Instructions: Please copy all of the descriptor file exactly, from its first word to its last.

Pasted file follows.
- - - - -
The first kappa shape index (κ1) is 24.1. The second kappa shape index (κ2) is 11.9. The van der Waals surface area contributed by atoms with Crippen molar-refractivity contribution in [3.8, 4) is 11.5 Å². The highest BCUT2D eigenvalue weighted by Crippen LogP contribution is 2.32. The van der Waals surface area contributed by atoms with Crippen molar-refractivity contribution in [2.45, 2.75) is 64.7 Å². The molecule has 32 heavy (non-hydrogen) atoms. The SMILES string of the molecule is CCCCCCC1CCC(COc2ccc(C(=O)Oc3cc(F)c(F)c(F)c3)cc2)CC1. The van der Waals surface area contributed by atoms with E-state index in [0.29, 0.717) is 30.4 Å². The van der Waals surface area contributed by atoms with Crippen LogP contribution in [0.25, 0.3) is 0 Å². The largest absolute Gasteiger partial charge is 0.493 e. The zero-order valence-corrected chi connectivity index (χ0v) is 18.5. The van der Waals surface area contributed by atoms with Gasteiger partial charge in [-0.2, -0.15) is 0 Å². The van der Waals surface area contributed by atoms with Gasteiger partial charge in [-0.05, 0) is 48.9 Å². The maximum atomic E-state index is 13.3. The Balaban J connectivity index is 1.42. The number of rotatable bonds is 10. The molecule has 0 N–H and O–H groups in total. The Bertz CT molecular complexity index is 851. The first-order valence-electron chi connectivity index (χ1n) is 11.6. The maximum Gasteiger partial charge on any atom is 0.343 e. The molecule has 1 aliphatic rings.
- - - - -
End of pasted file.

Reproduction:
The first kappa shape index (κ1) is 24.1. The second kappa shape index (κ2) is 11.9. The van der Waals surface area contributed by atoms with Crippen molar-refractivity contribution in [3.8, 4) is 11.5 Å². The highest BCUT2D eigenvalue weighted by Crippen LogP contribution is 2.32. The van der Waals surface area contributed by atoms with Crippen molar-refractivity contribution in [2.45, 2.75) is 64.7 Å². The molecule has 32 heavy (non-hydrogen) atoms. The SMILES string of the molecule is CCCCCCC1CCC(COc2ccc(C(=O)Oc3cc(F)c(F)c(F)c3)cc2)CC1. The van der Waals surface area contributed by atoms with E-state index in [0.29, 0.717) is 30.4 Å². The van der Waals surface area contributed by atoms with Crippen LogP contribution in [0.25, 0.3) is 0 Å². The largest absolute Gasteiger partial charge is 0.493 e. The zero-order valence-corrected chi connectivity index (χ0v) is 18.5. The van der Waals surface area contributed by atoms with Gasteiger partial charge in [-0.2, -0.15) is 0 Å². The van der Waals surface area contributed by atoms with Gasteiger partial charge in [-0.05, 0) is 48.9 Å². The maximum atomic E-state index is 13.3. The Balaban J connectivity index is 1.42. The number of rotatable bonds is 10. The molecule has 0 N–H and O–H groups in total. The Bertz CT molecular complexity index is 851. The first-order valence-electron chi connectivity index (χ1n) is 11.6. The maximum Gasteiger partial charge on any atom is 0.343 e. The molecule has 1 aliphatic rings.